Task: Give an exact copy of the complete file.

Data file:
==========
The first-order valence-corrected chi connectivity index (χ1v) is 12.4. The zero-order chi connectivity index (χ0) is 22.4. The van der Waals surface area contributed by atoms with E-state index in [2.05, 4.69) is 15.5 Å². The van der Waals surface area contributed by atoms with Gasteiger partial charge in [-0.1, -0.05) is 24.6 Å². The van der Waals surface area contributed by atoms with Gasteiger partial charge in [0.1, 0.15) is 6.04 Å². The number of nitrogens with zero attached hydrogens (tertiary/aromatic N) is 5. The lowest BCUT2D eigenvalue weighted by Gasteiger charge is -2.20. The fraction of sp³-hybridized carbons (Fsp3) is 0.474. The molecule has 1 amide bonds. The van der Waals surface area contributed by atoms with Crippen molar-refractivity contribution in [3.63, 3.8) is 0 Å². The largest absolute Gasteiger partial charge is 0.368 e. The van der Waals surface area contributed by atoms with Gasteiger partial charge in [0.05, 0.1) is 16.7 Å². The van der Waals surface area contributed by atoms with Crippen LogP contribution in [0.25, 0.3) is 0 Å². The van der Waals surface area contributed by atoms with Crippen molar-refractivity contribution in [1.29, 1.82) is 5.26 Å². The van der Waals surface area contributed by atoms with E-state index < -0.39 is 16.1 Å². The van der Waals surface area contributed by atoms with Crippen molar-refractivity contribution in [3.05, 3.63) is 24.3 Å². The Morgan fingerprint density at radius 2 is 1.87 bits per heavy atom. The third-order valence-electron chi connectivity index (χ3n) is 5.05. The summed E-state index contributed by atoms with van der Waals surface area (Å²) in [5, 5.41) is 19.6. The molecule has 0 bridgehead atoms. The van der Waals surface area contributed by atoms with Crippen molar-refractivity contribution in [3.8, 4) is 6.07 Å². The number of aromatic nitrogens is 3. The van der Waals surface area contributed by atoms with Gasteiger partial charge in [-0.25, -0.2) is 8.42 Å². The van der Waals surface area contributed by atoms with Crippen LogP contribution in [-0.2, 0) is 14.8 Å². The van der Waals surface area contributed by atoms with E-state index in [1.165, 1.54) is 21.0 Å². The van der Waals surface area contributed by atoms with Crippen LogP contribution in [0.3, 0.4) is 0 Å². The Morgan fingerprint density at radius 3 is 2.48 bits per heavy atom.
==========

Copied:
The first-order valence-corrected chi connectivity index (χ1v) is 12.4. The zero-order chi connectivity index (χ0) is 22.4. The van der Waals surface area contributed by atoms with E-state index in [2.05, 4.69) is 15.5 Å². The van der Waals surface area contributed by atoms with Gasteiger partial charge in [-0.1, -0.05) is 24.6 Å². The van der Waals surface area contributed by atoms with Gasteiger partial charge in [0.1, 0.15) is 6.04 Å². The number of nitrogens with zero attached hydrogens (tertiary/aromatic N) is 5. The lowest BCUT2D eigenvalue weighted by Gasteiger charge is -2.20. The fraction of sp³-hybridized carbons (Fsp3) is 0.474. The molecule has 1 amide bonds. The van der Waals surface area contributed by atoms with Crippen molar-refractivity contribution in [3.63, 3.8) is 0 Å². The largest absolute Gasteiger partial charge is 0.368 e. The van der Waals surface area contributed by atoms with Gasteiger partial charge in [0.05, 0.1) is 16.7 Å². The van der Waals surface area contributed by atoms with Crippen LogP contribution in [0.25, 0.3) is 0 Å². The van der Waals surface area contributed by atoms with Crippen molar-refractivity contribution in [1.29, 1.82) is 5.26 Å². The van der Waals surface area contributed by atoms with E-state index < -0.39 is 16.1 Å². The van der Waals surface area contributed by atoms with Crippen molar-refractivity contribution in [3.05, 3.63) is 24.3 Å². The Morgan fingerprint density at radius 2 is 1.87 bits per heavy atom. The third-order valence-electron chi connectivity index (χ3n) is 5.05. The summed E-state index contributed by atoms with van der Waals surface area (Å²) in [5, 5.41) is 19.6. The molecule has 0 bridgehead atoms. The van der Waals surface area contributed by atoms with Crippen molar-refractivity contribution in [3.8, 4) is 6.07 Å². The number of aromatic nitrogens is 3. The van der Waals surface area contributed by atoms with Gasteiger partial charge in [-0.25, -0.2) is 8.42 Å². The van der Waals surface area contributed by atoms with Crippen LogP contribution in [-0.2, 0) is 14.8 Å². The van der Waals surface area contributed by atoms with E-state index in [1.165, 1.54) is 21.0 Å². The van der Waals surface area contributed by atoms with Crippen LogP contribution in [0.3, 0.4) is 0 Å². The Morgan fingerprint density at radius 3 is 2.48 bits per heavy atom.